Diane's hat was great! We rigged it with a birthday card Steve's mom sent back in July. When you moved the money on my hat you heard a "cha-ching". Unfortunately it was so loud at the parties that Diane was the only one hearing the "cha-ching" all night.
Our good friends Susan and Bill (a.k.a. Witch and Warlock)
...and Évi and Kata (a.k.a. Flamenco Dancer and cat-meow!)
Waiting for the bus-gotta save money:)
Dancing at The Iguana a Mexican Restaurant.
They can really throw a party!
What were you for Halloween?

Sunday, November 1, 2009

Traditions: Part 1

Two things have happened since living abroad. We celebrate traditions more than we did in Seattle. Maybe because we search for things to make us feel at home. To remind us of our childhood and to comfort us. Older age no doubt has some influence.

The secound thing is creating is the process of creating new traditions-our traditions. So, in the past two weeks we have participated in the traditions of old and the traditions of new.

We carved a pumpkin. It wasn't as beautiful as Rita but it looked pretty good. At the time of carving we also had a visitor, Flat Stanley. You can see Flat Stanley in the photo below.

After we carved our pumpkin we decided to give it to Mari and Lajos. They are the kind people who live in the house our flat is in. I don't think they have ever been given a pumpkin. Mari gave us the biggest smile when we gave her our pumpkin.
Our tradition of baking the pumpkin seeds and eating a snack after the carving. Interestingly Americans will eat the whole seed compared to Hungarians and others who fish out the seed inside the seed.
Many years went by where Diane didn't carve a pumpkin. Over the past few years, Steve has been coming home with a pumpkin and I end up carving them. It is a nice way to welcome fall.

Do you have any fall traditions?

Saturday, October 31, 2009

Trick or Treat! Happy Halloween!

We are off to a Halloween party tonight. After much thinking, we developed our costume. Steven is going as a Catholic priest. Diane is going as a banker...who is begging for forgiveness.

The party should be fun. The company hosting the party is located in the former secret police headquarters for Nazi Germany and then the Soviets. Truly frightening!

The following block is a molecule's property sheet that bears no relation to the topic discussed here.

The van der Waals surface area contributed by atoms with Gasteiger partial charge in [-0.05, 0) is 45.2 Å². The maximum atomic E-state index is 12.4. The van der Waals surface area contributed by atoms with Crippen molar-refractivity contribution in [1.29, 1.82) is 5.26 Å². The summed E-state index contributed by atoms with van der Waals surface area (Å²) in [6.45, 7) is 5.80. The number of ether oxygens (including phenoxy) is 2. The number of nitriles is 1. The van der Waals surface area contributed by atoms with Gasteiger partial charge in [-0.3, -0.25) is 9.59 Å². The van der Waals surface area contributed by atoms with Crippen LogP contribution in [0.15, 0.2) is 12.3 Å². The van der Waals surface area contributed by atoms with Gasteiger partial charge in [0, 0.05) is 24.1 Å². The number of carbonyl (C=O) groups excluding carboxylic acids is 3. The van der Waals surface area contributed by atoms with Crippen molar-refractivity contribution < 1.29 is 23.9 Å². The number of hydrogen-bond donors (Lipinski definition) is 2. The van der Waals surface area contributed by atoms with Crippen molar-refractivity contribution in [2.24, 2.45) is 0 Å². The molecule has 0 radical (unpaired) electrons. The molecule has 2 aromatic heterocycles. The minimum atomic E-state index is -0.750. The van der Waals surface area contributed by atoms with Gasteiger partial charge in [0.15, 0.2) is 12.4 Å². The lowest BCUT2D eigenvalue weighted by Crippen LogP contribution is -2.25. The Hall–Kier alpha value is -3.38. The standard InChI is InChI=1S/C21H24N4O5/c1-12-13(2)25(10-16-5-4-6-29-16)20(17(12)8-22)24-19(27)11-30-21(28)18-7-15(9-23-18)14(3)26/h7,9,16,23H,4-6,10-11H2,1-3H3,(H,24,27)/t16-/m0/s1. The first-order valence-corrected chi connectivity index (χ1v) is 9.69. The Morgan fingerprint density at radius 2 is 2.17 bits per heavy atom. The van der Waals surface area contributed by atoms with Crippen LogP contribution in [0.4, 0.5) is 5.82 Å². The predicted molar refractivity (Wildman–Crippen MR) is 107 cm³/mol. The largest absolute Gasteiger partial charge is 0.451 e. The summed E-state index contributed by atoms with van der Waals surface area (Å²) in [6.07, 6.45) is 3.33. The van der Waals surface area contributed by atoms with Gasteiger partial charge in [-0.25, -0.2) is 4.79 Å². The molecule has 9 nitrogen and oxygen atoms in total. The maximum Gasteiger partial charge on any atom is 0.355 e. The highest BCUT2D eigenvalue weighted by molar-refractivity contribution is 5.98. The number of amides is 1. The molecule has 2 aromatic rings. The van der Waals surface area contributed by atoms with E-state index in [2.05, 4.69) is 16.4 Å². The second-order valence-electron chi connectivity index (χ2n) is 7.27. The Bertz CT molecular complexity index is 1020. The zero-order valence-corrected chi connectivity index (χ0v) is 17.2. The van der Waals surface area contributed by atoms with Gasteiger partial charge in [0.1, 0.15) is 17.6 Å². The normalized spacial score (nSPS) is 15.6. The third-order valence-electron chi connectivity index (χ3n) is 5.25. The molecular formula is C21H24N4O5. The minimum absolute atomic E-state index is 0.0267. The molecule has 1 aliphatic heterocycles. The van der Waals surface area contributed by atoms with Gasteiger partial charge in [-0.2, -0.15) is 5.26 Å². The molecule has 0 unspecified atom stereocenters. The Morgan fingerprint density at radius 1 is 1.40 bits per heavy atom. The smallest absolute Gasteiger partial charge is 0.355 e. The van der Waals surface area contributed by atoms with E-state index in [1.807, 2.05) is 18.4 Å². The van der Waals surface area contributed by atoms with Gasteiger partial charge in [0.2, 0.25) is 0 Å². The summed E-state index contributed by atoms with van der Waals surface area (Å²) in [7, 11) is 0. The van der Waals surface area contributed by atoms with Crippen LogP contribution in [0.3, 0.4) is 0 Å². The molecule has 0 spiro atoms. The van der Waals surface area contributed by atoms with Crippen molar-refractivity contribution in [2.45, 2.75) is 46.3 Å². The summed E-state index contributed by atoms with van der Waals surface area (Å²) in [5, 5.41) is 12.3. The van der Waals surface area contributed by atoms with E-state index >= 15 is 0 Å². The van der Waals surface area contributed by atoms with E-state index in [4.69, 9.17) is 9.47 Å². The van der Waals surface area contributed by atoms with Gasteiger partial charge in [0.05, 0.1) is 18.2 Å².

We will post photos tomorrow!






Friday, October 30, 2009

hot chocolate

We meet up with friends, Adri and József, for dinner last week at the super retro cool Menza Restaurant. You will remember that they took us to Adri's home town Mezőkövesd where Diane fell in love with all-things Matyo. We also shared Easter with them and our good friend Andi, her boyfriend and family.

After dinner, Adri and József introduced us to a fantstic chocolate shop. It was like a coffee house but they specialize in hot chocolate! Oh My Gosh! This was the best hot chocolate I have ever had! It was like hot pudding! I am sure it was low fat-yeah right!

That bright white thing next to the cup is a lady finger cookie...
so tasty when dipped in the chocolate!

Thursday, October 29, 2009

our friend cooper

Last week we dog sat for good friends of ours. Cooper was great! I (Diane) love Westies!

Cooper posing.
I love his lion pose. I think he is in inspired by the lions on The Lanchid
Resting after a walk.

Wednesday, October 28, 2009

hunters and gathers

I know we haven't been posting as much. I have been trying to post regularly to my design blog which means I have been bad at updating this blog. We will try to be better if you promise to be better about commenting:)

We have a tree that hangs over our garden. It has dropped a ton of walnuts! Last week we went outside and gathered all the good ones!

mmm.
Diane's Grandma and Grandpa shared this photo of walnuts they picking up in their backyard...the size of a baseball!!
Do you have walnuts to pick, maybe mushrooms?

Thursday, October 22, 2009

A view of Budapest

This a positive and inspiring video of our adopted home. Even often cynical Pestiside gave it a thumbs up with some caveats of course.

Come visit soon!

p.s. Click here to see the video. The right-side of the video below may be cut-off on your screen.

Monday, September 28, 2009

Etyek Wine & Food Festival

On Saturday we travelled just outside of Budapest to a small town called Etyek. The town is cute and has become a popular place to live. The town lies in one of Hungary's popular wine regions--Etyek-Buda wine region.

With wine glass in hand, we visited the wine cellars and sampled their wine. It was a great day!

The wines gods were looking down on us.

Hundreds of people were at this festival. Here is one of the many "cellar sites" located throughout the town. The entire town was actually closed to traffic.

One of the many wine cellars! Inside the cellars was a cool relief.
The weather here is still rather warm in the sun.

Beautiful sunny day!

Cellars like these dotted the entire town. Some were rugged while others were resplendent with large dinning areas and modern conditions for storing.